Statutes We Enforce
Fair Business Practices Act
(O.C.G.A. Sections 10-1-390 et seq.)
Georgia's Fair Business Practices Act prohibits unfair and deceptive acts or practices in the marketplace. This law applies to consumer transactions involving the sale, lease or rental of goods, services or property mainly for personal, family or household purposes. The Georgia Department of Law's Consumer Protection Unit will pursue a case of this nature whenever the Attorney General determines there is a substantial public interest.
Unlawful activities that are prohibited by the Fair Business Practices Act include:
Passing off goods or services as those of another (example: representing that a product or service is manufactured or provided by company X, when in fact it is manufactured or provided by company Y).
- Claiming that goods come from a particular place, when in fact they do not (example: representing that products are manufactured in the U.S.A. when they are manufactured elsewhere).
- Representing that goods are new when they are actually used.
- Claiming falsely that goods or services are of a particular quality or grade, or that products are a certain style or model (example: selling 10K gold jewelry as 14K).
- Making false or misleading statements about another business or its products or services.
- Advertising goods or services with the intent not to sell them as advertised (example: using "bait-and-switch" tactics).
- Advertising goods or services without having enough merchandise on hand to meet expected demand, unless the advertisement states "quantities limited."
- Making false or misleading statements about sale prices (example: advertising "On sale today only," when the item has been offered at that price for the past month).
The Fair Business Practices Act also contains specific provisions relating to:
- Health clubs and fitness centers
- Promotional contests/giveaways
- Telemarketing fraud
- Fraud committed over the Internet
- Price gouging during a declared state of emergency
- Credit reports
- Going-out-of-business sales
- Vacation prize offerings
- Odometer tampering
- and more ...
Georgia Lemon Law Act
(O.C.G.A. Sections 10-1-780 et seq.)
The "Georgia Lemon Law Act" outlines a self-help process designed to aid you in getting your vehicle repaired. It covers new motor vehicles purchased, leased or registered in Georgia, or reacquired on or after January 1, 2009.
If the manufacturer fails to repair a recurring problem after a reasonable number of attempts and you meet certain eligibility requirements, you may apply for a state arbitration hearing. An arbitration panel may hear your complaint to decide whether you are entitled to a replacement vehicle or a refund.
The previous version of the Lemon Law, the Motor Vehicle Warranty Rights Act, applies to new motor vehicles purchased, leased or regsitered on or before January 1, 2009.
Debt Adjustment Act
(O.C.G.A. Sections 18-5-1 et seq.)
Georgia's Debt Adjustment Act regulates services in Georgia that arrange to pay off consumers’ debts. A debt adjuster may not charge you a fee of more than 7.5 percent of the total amount you pay each month for distribution to your creditors.
A separate trust account must be set up for you, with certain safeguards including insurance and an annual audit that is filed with our office. The law requires that your funds be disbursed to your creditors within 30 days after you deposit them into your account. Criminal and civil penalties may result if a company violates this law.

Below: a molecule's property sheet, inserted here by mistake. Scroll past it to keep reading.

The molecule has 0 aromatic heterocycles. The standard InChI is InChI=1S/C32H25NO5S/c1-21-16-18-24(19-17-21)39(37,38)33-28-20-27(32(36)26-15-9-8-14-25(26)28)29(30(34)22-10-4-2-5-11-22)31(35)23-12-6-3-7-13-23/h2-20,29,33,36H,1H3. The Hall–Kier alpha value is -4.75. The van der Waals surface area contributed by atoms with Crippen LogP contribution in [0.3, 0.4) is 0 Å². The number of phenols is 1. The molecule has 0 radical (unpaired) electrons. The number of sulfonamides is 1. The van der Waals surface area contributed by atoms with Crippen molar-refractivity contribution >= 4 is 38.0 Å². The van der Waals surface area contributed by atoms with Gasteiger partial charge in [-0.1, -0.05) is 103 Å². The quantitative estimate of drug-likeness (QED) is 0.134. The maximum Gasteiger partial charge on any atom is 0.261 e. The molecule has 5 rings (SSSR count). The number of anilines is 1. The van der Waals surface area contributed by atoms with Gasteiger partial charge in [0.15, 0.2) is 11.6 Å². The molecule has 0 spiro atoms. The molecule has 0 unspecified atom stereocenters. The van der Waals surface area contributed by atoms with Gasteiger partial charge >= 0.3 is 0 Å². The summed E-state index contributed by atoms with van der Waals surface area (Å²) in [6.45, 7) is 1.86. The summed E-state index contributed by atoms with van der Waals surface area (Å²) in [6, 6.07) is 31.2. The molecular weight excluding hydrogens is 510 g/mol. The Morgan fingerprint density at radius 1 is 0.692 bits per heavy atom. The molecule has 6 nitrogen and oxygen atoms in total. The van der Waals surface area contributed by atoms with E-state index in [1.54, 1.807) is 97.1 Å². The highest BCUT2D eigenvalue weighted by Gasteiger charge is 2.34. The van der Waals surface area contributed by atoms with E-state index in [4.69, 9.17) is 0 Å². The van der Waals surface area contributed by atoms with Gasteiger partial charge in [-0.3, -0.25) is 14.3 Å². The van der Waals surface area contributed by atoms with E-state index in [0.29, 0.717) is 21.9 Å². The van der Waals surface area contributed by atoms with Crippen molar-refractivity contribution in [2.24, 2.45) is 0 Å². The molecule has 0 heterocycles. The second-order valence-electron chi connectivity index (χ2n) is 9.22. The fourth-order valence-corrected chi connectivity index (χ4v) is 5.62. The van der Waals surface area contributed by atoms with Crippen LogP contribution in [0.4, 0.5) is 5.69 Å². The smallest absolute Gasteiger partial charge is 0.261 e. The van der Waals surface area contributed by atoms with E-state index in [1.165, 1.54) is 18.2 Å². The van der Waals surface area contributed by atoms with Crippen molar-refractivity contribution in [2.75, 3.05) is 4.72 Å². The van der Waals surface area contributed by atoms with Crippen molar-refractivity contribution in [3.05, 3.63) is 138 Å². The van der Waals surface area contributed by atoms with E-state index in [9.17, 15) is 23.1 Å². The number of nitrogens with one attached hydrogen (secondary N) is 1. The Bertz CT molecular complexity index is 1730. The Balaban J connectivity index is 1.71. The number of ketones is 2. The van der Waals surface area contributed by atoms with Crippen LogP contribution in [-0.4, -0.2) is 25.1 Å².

Do Not Call Law
(O.C.G.A. Section 46-5-27)
The Georgia Do Not Call Law prohibits telemarketers who are selling a product or service from contacting households that have chosen to have their telephone numbers placed on the Do Not Call List.
Certain types of calls are exempt, such as those from charitable organizations, political campaigns, and businesses with which you have a prior relationship, unless you have asked them not to call you.
Georgia’s Do Not Call List is now a part of the National Do Not Call Registry, which is enforced by the Federal Trade Commission and the Federal Communications Commission. The federal government can assess penalties when telemarketers ignore or circumvent our laws protecting you from invasion of your privacy.
Sale of Business Opportunities and Multilevel Distribution Companies Act
(O.C.G.A. Sections 10-1-410 et seq)
Business opportunity companies sell or lease to you the right to start a business identical to the parent company. You then purchase products, equipment, supplies or services from the company.
Multilevel distribution is a form of retailing in which you earn a commission on products or services sold personally and by the distributors you recruit.
Under Georgia's Sale of Business Opportunities and Multilevel Distribution Companies Act, if you sign up for certain business opportunities or join certain multilevel distribution companies, you must be given specific information prior to signing any contract. Additionally, the contract must detail the terms and conditions for your payment to the company, the goods or services the company will provide, and the approximate delivery date for these goods or services. Please note, however, that not all business opportunities and multilevel companies are covered by this law.
Buying Services Act
(O.C.G.A. Sections 10-1-590 et seq.)
Buying clubs charge a fee to join and offer merchandise to members at below-retail prices. Under the Georgia Buying Services Act, a buying club must purchase an annual license, offer consumers a three-day membership cancellation period, and maintain a $25,000 bond for the protection of its members.
Charitable Solicitations Act
(O.C.G.A. Sections 43-17-1 et seq.)
In accordance with the Georgia Charitable Solicitations Act, Georgia Department of Law's Consumer Protection Unit helps to ensure that charities operating in Georgia are also abiding by the standards of the Fair Business Practices act.